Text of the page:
Best electronic albums of 2015: also-ran all-sorts

We're well past the half-way point now. Come on. You can do it. Here, have a sponge soaked in vinegar. Wait. That's not vinegar. Don't eat that sp-- oh too late. I'm not kissing you after that.

Here are some more also-rans: a real mixed bag this time.

Lnrdcroy's Much Less Normal (Firecracker) was a 2014 limited release given new lease of life this year on vinyl, and it was full of electronic earworms; a woozy mix indeed. Then there was... deep breath... in no particular order:

Beat Spacek's soulful Modern Streets (Ninja Tune) was, of course, Steve Spacek. Disclosure's chart-busting Caracal (PMR Records) was okay for singles but I'm never that fussed for full albums of that stuff. Darkstar's Foam Island (Warp Records) was just a bit too pop for my tastes. Steve Reich fans could do well to check out the freeform minimalism of Dawn Of Midi's Dysnomia (Erased Tapes). Two albums put Buchlas back on the map: Charles Cohen's Brother I Prove You Wrong (Morphine Records), which sometimes came across as a soundtrack for Star Wars droids, and Frank Bretschneider's Sinn + Form (raster-noton) which had some nice waveform-wobbling static.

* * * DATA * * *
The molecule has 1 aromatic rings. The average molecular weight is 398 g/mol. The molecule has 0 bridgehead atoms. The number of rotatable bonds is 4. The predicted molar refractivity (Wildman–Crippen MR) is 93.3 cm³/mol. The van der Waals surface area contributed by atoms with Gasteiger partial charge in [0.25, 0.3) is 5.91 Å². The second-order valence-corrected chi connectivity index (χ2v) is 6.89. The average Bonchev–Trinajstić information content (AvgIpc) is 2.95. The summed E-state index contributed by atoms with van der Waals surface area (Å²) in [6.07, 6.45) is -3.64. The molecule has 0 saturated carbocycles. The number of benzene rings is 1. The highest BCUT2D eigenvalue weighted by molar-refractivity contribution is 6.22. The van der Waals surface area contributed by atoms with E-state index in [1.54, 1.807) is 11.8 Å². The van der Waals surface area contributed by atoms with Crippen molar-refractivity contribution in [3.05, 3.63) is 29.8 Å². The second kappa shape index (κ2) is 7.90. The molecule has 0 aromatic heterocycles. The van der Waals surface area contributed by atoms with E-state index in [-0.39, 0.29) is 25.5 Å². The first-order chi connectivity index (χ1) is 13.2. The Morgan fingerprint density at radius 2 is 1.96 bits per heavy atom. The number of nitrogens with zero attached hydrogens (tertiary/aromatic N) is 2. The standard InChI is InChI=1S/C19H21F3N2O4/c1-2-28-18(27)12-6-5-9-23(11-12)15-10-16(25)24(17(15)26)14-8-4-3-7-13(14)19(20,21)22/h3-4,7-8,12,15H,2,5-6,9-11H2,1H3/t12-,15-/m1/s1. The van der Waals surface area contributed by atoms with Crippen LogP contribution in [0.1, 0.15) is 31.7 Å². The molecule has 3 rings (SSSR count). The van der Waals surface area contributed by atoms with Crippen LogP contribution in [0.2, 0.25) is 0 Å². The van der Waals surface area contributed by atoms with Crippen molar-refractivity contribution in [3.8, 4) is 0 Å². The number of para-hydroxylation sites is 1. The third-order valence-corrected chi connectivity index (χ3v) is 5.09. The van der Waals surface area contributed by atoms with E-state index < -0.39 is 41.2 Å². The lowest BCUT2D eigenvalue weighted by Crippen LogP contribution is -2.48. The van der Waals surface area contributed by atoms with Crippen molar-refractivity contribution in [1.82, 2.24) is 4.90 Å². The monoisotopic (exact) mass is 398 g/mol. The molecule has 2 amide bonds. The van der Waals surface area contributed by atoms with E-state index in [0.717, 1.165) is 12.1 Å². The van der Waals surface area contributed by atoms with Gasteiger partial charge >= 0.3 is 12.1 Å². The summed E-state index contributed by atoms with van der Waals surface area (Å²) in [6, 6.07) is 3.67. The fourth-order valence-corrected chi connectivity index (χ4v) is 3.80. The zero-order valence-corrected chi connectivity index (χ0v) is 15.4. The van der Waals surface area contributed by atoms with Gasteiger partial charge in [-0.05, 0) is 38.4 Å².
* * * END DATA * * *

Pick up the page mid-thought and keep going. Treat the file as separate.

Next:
And finally for this mixed bag, Panda Bear's Panda Bear Meets The Grim Reaper was melodic, Future Brown's Future Brown (Warp Records) plopped some fairly pleasurable dancehall and autotune into my ears, FIS's The Blue Quicksand Is Going Now (Loopy) was crazy and noisesome, and Dasha Rush's Sleepstep (raster-noton) had, among its dark electrics, playful ambience and poetry.

When will the top ten return? Oh when? Very shortly, of course. Expect us to reach the number one at about 6.20pm.

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